SUNDAY IN ORDINARY TIME YEAR A GOSPEL COMMENTARY: “O WOMAN, GREAT IS YOUR FAITH!” (Mt 15:21–28).
At that time, Jesus withdrew to the region of Tyre and Sidon. And behold, a Canaanite woman of that district came and called out, “Have pity on me, Lord, Son of David! My daughter is tormented by a demon.” But Jesus did not say a word in answer to her. Jesus’ disciples came and asked him, “Send her away, for she keeps calling out after us.” He said in reply, “I was sent only to the lost sheep of the house of Israel.” But the woman came and did Jesus homage, saying, “Lord, help me.” He said in reply, “It is not right to take the food of the children and throw it to the dogs.” She said, “Please, Lord, for even the dogs eat the scraps that fall from the table of their masters.” Then Jesus said to her in reply, “O woman, great is your faith! Let it be done for you as you wish.” And the woman’s daughter was healed from that hour.
Gospel Commentary from Pope Benedict XVI, Angelus Address, 14 August 2011
Dear Brothers and Sisters,
This Sunday’s Gospel passage begins by indicating the district to which Jesus was going: Tyre and Sidon, to the north-west of Galilee, a pagan land. And it was here that he met a Canaanite woman who spoke to him, asking him to heal her daughter who was possessed by a demon (cf. Mt 15:22).
In her supplication we can already discern the beginning of a journey of faith, which in her conversation with the divine Teacher grows and becomes stronger.
The woman was not afraid to cry to Jesus “Have mercy on me”, an expression that recurs in the Psalms (cf. 50:1), she calls him “Lord” and “Son of David” (cf. Mt 15:22), thus showing a firm hope of being heard. What was the Lord’s attitude to this cry of anguish from a pagan woman?
Jesus’ silence may seem disconcerting, to the point that it prompted the disciples to intervene, but it was not a question of insensitivity to this woman’s sorrow. St Augustine rightly commented: “Christ showed himself indifferent to her, not in order to refuse her his mercy but rather to inflame her desire for it” (Sermo 77, 1: PL 38, 483).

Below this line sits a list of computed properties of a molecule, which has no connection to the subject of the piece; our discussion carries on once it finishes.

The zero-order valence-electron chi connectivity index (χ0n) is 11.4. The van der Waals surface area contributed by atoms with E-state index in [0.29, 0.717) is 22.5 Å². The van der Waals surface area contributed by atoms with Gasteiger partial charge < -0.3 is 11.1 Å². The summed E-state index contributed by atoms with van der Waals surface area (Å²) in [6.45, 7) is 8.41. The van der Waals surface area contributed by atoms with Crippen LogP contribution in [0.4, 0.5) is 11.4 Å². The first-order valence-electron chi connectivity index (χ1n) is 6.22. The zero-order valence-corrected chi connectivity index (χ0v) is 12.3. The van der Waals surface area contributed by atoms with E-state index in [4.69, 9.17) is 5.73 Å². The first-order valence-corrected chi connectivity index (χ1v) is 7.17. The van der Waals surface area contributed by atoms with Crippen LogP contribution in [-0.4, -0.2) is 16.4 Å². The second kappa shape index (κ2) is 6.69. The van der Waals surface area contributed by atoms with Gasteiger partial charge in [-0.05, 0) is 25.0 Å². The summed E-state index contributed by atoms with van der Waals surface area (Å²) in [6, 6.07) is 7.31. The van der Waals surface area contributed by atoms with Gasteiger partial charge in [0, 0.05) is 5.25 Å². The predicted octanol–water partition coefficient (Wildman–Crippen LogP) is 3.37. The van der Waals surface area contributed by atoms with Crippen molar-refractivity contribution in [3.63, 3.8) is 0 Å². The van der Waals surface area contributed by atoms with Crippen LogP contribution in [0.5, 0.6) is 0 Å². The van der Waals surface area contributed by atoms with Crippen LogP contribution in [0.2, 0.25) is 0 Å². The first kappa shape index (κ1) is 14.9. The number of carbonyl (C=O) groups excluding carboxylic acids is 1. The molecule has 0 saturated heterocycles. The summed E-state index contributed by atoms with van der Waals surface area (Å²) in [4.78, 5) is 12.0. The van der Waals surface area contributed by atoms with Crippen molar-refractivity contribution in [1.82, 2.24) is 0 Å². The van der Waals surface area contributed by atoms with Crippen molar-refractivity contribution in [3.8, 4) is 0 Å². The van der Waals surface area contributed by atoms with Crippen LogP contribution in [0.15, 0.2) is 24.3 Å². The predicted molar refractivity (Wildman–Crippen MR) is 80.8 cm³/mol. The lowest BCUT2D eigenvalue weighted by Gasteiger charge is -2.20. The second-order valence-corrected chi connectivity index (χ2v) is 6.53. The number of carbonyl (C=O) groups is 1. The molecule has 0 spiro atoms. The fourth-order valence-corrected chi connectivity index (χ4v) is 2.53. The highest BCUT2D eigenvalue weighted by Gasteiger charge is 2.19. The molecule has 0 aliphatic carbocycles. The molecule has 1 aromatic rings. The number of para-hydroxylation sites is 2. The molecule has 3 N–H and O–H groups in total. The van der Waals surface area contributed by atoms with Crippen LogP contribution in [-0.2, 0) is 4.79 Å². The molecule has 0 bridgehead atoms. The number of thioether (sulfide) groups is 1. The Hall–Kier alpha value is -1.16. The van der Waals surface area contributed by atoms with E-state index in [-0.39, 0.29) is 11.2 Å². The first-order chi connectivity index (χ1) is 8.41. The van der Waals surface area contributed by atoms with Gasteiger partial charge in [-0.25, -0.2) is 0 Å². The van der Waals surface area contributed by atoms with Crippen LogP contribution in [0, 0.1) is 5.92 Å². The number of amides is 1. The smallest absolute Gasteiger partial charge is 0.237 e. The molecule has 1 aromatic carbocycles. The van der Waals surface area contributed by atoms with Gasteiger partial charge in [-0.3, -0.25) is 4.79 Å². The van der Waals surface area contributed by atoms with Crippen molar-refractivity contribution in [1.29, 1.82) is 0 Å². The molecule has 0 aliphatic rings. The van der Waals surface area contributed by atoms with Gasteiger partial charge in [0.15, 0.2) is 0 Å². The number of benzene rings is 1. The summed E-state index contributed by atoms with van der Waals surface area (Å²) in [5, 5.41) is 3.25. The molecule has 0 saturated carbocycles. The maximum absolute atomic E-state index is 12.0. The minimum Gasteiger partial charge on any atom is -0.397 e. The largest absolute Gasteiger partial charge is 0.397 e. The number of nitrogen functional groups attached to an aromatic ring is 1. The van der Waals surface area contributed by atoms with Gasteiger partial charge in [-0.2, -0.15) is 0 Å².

The apparent aloofness of Jesus who said: “I was sent only to the lost sheep of the house of Israel” (v. 24), did not discourage the Canaanite woman who persisted: “Lord, help me” (v. 25). And she did not even desist when she received an answer that would seem to have extinguished any hope: “it is not fair to take the children’s bread and throw it to the dogs” (v. 26). She had no wish to take anything from anyone; in her simplicity and humility a little was enough for her, crumbs sufficed, no more than a look, a kind word from the Son of God. And Jesus was struck with admiration for an answer of such great faith and said to her: “Be it done for you as you desire” (v. 28).
Dear friends, we too are called to grow in faith, to open ourselves in order to welcome God’s gift freely, to have trust and also to cry to Jesus “give us faith, help us to find the way!”. This is the way that Jesus made his disciples take, as well as the Canaanite woman and men and women of every epoch and nation and each one of us.
Faith opens us to knowing and welcoming the real identity of Jesus, his newness and oneness, his word, as a source of life, in order to live a personal relationship with him. Knowledge of the faith grows, it grows with the desire to find the way and in the end it is a gift of God who does not reveal himself to us as an abstract thing without a face or a name, because faith responds to a Person who wants to enter into a relationship of deep love with us and to involve our whole life.
For this reason our heart must undergo the experience of conversion every day, every day it must see us changing from people withdrawn into themselves to people who are open to God’s action, spiritual people (cf. 1 Cor 2:13-14), who let themselves be called into question by the Lord’s word and open their life to his Love.
Dear brothers and sisters, let us therefore nourish our faith every day with deep attention to the word of God, with the celebration of the Sacraments, with personal prayer as a “cry” to him, and with charity to our neighbour.
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